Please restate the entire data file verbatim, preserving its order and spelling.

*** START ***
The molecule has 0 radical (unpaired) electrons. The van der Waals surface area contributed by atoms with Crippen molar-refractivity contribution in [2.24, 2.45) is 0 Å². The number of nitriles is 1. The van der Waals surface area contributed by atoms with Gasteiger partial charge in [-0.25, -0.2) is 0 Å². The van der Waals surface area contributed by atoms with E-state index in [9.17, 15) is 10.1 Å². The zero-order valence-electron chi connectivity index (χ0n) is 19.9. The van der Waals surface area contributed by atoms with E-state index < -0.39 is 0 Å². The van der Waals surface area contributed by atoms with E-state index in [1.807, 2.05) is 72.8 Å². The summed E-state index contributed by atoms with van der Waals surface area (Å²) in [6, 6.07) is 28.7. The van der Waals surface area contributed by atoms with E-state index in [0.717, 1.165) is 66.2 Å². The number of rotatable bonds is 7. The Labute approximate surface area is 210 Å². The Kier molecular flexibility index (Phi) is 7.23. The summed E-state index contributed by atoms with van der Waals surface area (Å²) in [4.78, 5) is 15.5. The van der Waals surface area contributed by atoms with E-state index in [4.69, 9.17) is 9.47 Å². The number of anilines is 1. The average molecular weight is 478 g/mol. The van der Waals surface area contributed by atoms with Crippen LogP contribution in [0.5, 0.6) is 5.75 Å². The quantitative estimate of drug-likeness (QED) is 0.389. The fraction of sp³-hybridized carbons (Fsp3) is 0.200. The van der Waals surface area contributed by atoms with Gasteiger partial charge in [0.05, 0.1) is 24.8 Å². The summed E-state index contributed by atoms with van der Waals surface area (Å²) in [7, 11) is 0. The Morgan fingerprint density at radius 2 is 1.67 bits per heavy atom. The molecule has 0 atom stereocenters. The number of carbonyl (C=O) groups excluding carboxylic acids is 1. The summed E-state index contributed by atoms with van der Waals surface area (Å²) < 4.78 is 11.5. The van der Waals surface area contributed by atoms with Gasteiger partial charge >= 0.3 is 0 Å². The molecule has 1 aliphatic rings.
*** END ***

The molecule has 0 radical (unpaired) electrons. The van der Waals surface area contributed by atoms with Crippen molar-refractivity contribution in [2.24, 2.45) is 0 Å². The number of nitriles is 1. The van der Waals surface area contributed by atoms with Gasteiger partial charge in [-0.25, -0.2) is 0 Å². The van der Waals surface area contributed by atoms with E-state index in [9.17, 15) is 10.1 Å². The zero-order valence-electron chi connectivity index (χ0n) is 19.9. The van der Waals surface area contributed by atoms with E-state index < -0.39 is 0 Å². The van der Waals surface area contributed by atoms with E-state index in [1.807, 2.05) is 72.8 Å². The summed E-state index contributed by atoms with van der Waals surface area (Å²) in [6, 6.07) is 28.7. The van der Waals surface area contributed by atoms with E-state index in [0.717, 1.165) is 66.2 Å². The number of rotatable bonds is 7. The Labute approximate surface area is 210 Å². The Kier molecular flexibility index (Phi) is 7.23. The summed E-state index contributed by atoms with van der Waals surface area (Å²) in [4.78, 5) is 15.5. The van der Waals surface area contributed by atoms with E-state index in [4.69, 9.17) is 9.47 Å². The number of anilines is 1. The average molecular weight is 478 g/mol. The van der Waals surface area contributed by atoms with Crippen LogP contribution in [0.5, 0.6) is 5.75 Å². The quantitative estimate of drug-likeness (QED) is 0.389. The fraction of sp³-hybridized carbons (Fsp3) is 0.200. The van der Waals surface area contributed by atoms with Gasteiger partial charge in [0.05, 0.1) is 24.8 Å². The summed E-state index contributed by atoms with van der Waals surface area (Å²) in [7, 11) is 0. The Morgan fingerprint density at radius 2 is 1.67 bits per heavy atom. The molecule has 0 atom stereocenters. The number of carbonyl (C=O) groups excluding carboxylic acids is 1. The summed E-state index contributed by atoms with van der Waals surface area (Å²) < 4.78 is 11.5. The van der Waals surface area contributed by atoms with Gasteiger partial charge >= 0.3 is 0 Å². The molecule has 1 aliphatic rings.